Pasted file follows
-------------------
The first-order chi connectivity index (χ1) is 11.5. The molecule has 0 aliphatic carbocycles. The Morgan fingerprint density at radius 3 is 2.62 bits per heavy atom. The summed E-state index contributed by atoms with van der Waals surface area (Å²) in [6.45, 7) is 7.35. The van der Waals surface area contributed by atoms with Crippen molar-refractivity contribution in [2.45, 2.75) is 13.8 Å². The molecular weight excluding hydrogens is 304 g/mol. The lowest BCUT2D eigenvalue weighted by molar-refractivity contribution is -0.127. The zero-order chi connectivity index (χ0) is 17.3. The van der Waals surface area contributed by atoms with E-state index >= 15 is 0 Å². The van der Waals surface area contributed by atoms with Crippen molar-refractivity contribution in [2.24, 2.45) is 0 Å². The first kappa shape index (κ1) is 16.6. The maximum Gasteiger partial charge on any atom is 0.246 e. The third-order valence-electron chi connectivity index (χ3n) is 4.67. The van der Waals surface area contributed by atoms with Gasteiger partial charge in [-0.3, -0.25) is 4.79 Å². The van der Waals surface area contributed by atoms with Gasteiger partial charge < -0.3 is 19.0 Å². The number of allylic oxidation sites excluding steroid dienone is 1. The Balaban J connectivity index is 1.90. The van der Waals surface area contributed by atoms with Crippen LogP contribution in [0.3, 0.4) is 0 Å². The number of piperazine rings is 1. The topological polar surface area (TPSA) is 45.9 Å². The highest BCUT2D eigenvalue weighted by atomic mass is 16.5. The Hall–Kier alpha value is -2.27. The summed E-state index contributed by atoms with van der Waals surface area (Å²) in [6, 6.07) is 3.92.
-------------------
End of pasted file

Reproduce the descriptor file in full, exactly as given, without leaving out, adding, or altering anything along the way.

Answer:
The first-order chi connectivity index (χ1) is 11.5. The molecule has 0 aliphatic carbocycles. The Morgan fingerprint density at radius 3 is 2.62 bits per heavy atom. The summed E-state index contributed by atoms with van der Waals surface area (Å²) in [6.45, 7) is 7.35. The van der Waals surface area contributed by atoms with Crippen molar-refractivity contribution in [2.45, 2.75) is 13.8 Å². The molecular weight excluding hydrogens is 304 g/mol. The lowest BCUT2D eigenvalue weighted by molar-refractivity contribution is -0.127. The zero-order chi connectivity index (χ0) is 17.3. The van der Waals surface area contributed by atoms with E-state index >= 15 is 0 Å². The van der Waals surface area contributed by atoms with Crippen molar-refractivity contribution in [2.24, 2.45) is 0 Å². The first kappa shape index (κ1) is 16.6. The maximum Gasteiger partial charge on any atom is 0.246 e. The third-order valence-electron chi connectivity index (χ3n) is 4.67. The van der Waals surface area contributed by atoms with Gasteiger partial charge in [-0.3, -0.25) is 4.79 Å². The van der Waals surface area contributed by atoms with Gasteiger partial charge < -0.3 is 19.0 Å². The number of allylic oxidation sites excluding steroid dienone is 1. The Balaban J connectivity index is 1.90. The van der Waals surface area contributed by atoms with Crippen LogP contribution in [0.3, 0.4) is 0 Å². The number of piperazine rings is 1. The topological polar surface area (TPSA) is 45.9 Å². The highest BCUT2D eigenvalue weighted by atomic mass is 16.5. The Hall–Kier alpha value is -2.27. The summed E-state index contributed by atoms with van der Waals surface area (Å²) in [6, 6.07) is 3.92.